WVU student does not let disabilities get in her way; Office of Disability Services provides interpreters, other accommodations
Julie Goldberg does not let her disabilities stop her from doing what she loves.
The West Virginia University junior is a deaf and low-vision freelance photographer for local bands in Morgantown with a dream of helping others with disabilities.
She hopes to someday help teach others how to communicate better with people who are living with disabilities. She would also like to help people with disabilities who have been abused.
“I want everyone to know that people with disabilities can do whatever they love and want to do, even if it is a challenge,” she said.
Goldberg, a native of Pittsburgh and a women’s studies major, communicates with the help of cochlear implants, sign language and lip reading. From the time she gets up to the time she goes to sleep, she is faced with many obstacles.
“It is a challenge every day. I live in a hearing world,” she said. “There are alarm clocks, phones and TVs – not to mention communicating with people can be overwhelming.”
In her classes, Goldberg has to worry about the battery in her cochlear implants going dead and missing things the instructor says. And, when working on group projects it can be difficult for her to communicate to the other members.
Through WVU’s Office of Disability Services, Goldberg receives assistance from a sign language interpreter who attends classes with her, so she does not miss anything. The office also helps arrange an interpreter for Goldberg when she attends conferences for her major, and, if requested, the office will send an interpreter to WVU Student Health appointments with her.
The office also works with her professors to make sure they are aware of her disabilities and can accommodate her.
“It helps a lot and it is refreshing to know that I don’t have to find and pay an interpreter on my own,” Goldberg said.
WVU’s Office of Disability Services assists between 1,300 and 1,500 students with academic, psychological and physical disabilities a semester.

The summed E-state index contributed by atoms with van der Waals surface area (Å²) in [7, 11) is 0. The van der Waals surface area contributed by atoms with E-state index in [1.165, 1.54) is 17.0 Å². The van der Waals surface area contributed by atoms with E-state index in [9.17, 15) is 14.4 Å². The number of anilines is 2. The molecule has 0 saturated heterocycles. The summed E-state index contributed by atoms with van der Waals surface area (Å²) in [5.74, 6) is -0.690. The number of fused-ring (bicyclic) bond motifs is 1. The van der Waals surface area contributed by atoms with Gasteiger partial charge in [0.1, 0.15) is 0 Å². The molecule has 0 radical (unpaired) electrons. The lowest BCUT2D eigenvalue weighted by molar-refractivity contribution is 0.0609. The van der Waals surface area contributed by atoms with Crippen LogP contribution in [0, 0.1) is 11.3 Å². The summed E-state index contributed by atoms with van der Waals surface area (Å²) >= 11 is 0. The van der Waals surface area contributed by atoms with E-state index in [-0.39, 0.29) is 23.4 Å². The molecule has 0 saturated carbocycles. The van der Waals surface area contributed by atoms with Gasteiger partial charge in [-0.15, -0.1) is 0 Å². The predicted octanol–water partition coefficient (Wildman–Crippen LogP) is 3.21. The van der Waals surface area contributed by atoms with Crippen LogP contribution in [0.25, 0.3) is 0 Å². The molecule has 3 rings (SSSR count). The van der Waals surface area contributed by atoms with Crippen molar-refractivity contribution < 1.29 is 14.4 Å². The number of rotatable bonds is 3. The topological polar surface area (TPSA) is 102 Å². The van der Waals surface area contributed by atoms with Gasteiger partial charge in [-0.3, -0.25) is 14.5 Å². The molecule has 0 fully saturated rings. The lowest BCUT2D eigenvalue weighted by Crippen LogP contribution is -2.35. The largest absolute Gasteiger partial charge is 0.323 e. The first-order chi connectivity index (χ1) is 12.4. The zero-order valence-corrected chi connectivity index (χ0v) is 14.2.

The office provides accommodations such as suggestions for class scheduling, materials in accessible formats, priority registration, transportation for class-related activities, temporary accessible parking, note taking assistance, sign language interpreters and referrals to appropriate agencies, among other things.
The office has a responsibility to make sure that students with disabilities who attend WVU have equal access to the same education that someone who attends the University without a disability would have, said Rebecca Berger, assistant director of WVU’s Office of Disability Services.
Unlike when students are in primary school, however, the University is not contacted by an outside agency when a student is disabled and needs assistance. The student must contact and seek assistance from the office.
After contacting the office, a counselor will meet privately with the student to determine exactly what kind of assistance he or she needs.
“Every student and every situation is different. It is important to take the time to meet with each student and figure out what is best for them,” Berger said.
Students with disabilities who need assistance are encouraged to contact the Office of Disability Services to set up an appointment with a counselor. The office can be reached at 304-293-6700, TDD: 304-293-7740 and e-mail at email@example.com.
Mountaineer Academic Program
In addition to the free services offered by WVU’s Office of Disability Services, they also offer a fee-for-service academic tutoring program.
The Mountaineer Academic Program is an academic coaching, tutoring and peer-mentoring program for students with learning disabilities and Attention Deficit Disorder.
The program provides students with support in study skills, time management, goal setting, problem solving and self-mentoring skills.
Students who participate in the program receive one-on-one support and weekly contact with an academic coach, 35 hours of tutoring a semester, personal skills support, academic guidance and counseling for major/career decision making and are offered opportunities to take part in small group meetings.
The program cost $850 a semester. Students interested in applying to MAP can contact the Office of Disability Services at 304-293-6700.
For more information about the Office of Disability Services, visit http://socialjustice.wvu.edu/office_of_disability_services.
CONTACT: Colleen DeHart, News and Information Services